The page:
PIERRE, S.D. (AP) -- Online retail giant Amazon has agreed to begin collecting state and local sales taxes on purchases in South Dakota, Gov. Dennis Daugaard announced Tuesday in his State of the State address.
That's a win for state government, which is heavily dependent on sales tax collections. It comes as a lackluster fiscal outlook is forcing officials to address a shortfall this year and tamp down spending increases for the next budget cycle.
"It's not going to fix everything, but it's a good start," House Republican leader Lee Qualm said. "Hopefully other companies will jump on the bandwagon."
The news follows recent moves by Amazon in Utah, Iowa and Nebraska as more states push to collect taxes on Internet purchases. The company's website says purchases shipped to over 30 states are subject to sales taxes.
Amazon will begin voluntarily collecting state and local sales taxes Feb. 1 and will remit them starting in late March, Daugaard said.
"Their decision to collect sales tax doesn't solve the sales tax issue for online purchases, but it's a big step in the right direction," Daugaard said during his speech to the Republican-held Legislature on the opening day of the 2017 legislative session.
It's difficult to project how much money the agreement will mean for the state budget until there's a year's worth of history, Daugaard said. He said the company has declined to give the state such information.
Lawmakers will work with economists to project how much money the state can anticipate moving forward, said Republican Sen. Deb Peters, a member of the Senate Committee on Appropriations.
"It's going to alleviate some of the consternation we have with the current budget," she said.
Amazon didn't immediately respond to an email requesting comment from The Associated Press.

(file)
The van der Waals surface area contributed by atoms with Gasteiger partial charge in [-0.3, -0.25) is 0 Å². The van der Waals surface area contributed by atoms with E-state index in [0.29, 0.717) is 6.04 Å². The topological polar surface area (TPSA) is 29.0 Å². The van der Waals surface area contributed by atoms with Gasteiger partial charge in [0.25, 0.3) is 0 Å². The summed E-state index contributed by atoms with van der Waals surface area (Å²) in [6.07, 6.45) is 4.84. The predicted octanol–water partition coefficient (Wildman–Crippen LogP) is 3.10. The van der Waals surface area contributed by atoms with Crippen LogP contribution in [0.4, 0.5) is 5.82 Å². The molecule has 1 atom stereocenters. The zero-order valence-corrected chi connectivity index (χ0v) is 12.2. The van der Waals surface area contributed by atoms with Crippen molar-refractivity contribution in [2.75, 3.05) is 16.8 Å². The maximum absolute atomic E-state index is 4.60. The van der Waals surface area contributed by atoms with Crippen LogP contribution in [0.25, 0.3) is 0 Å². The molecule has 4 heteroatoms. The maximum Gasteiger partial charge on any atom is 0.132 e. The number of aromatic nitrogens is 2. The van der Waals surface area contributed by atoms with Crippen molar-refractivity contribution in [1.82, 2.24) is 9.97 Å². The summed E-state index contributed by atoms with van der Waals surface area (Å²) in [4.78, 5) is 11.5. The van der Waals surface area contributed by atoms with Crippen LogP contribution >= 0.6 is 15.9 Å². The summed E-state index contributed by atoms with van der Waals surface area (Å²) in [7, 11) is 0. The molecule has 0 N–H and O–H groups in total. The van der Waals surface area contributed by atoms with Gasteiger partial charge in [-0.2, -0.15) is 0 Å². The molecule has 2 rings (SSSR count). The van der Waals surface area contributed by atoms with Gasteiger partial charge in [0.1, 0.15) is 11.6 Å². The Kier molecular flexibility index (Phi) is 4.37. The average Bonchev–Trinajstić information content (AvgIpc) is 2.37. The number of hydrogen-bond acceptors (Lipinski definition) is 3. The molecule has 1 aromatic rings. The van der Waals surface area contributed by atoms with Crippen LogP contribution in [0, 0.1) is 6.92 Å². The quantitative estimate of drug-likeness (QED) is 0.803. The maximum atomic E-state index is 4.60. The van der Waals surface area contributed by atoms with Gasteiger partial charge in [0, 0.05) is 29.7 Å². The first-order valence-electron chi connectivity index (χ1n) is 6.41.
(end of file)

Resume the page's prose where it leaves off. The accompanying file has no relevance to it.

A 1992 U.S. Supreme Court decision bans states from forcing out-of-state retailers to collect taxes if they don't have a physical presence in the state.
The policy bothers brick-and-mortar retailers, who say it creates unfair competition because they're required to collect the tax. It also frustrates states like South Dakota, which receives much of its revenue from sales taxes.
The agreement means that consumers will have to pay more for their orders if they aren't already submitting use taxes when they purchase something sales-tax free.
South Dakota is missing out on $48 million to $58 million annually in state and municipal tax revenues, according to a court complaint filed last year by the state. The lawsuit against several remote retailers is based on a law passed during the 2016 legislative session that requires out-of-state sellers who exceed revenue and transaction thresholds to comply with state sales tax laws.
South Dakota's goal is to ultimately get the high court to overturn its previous ruling. A federal judge is currently weighing whether to send the case back to state court.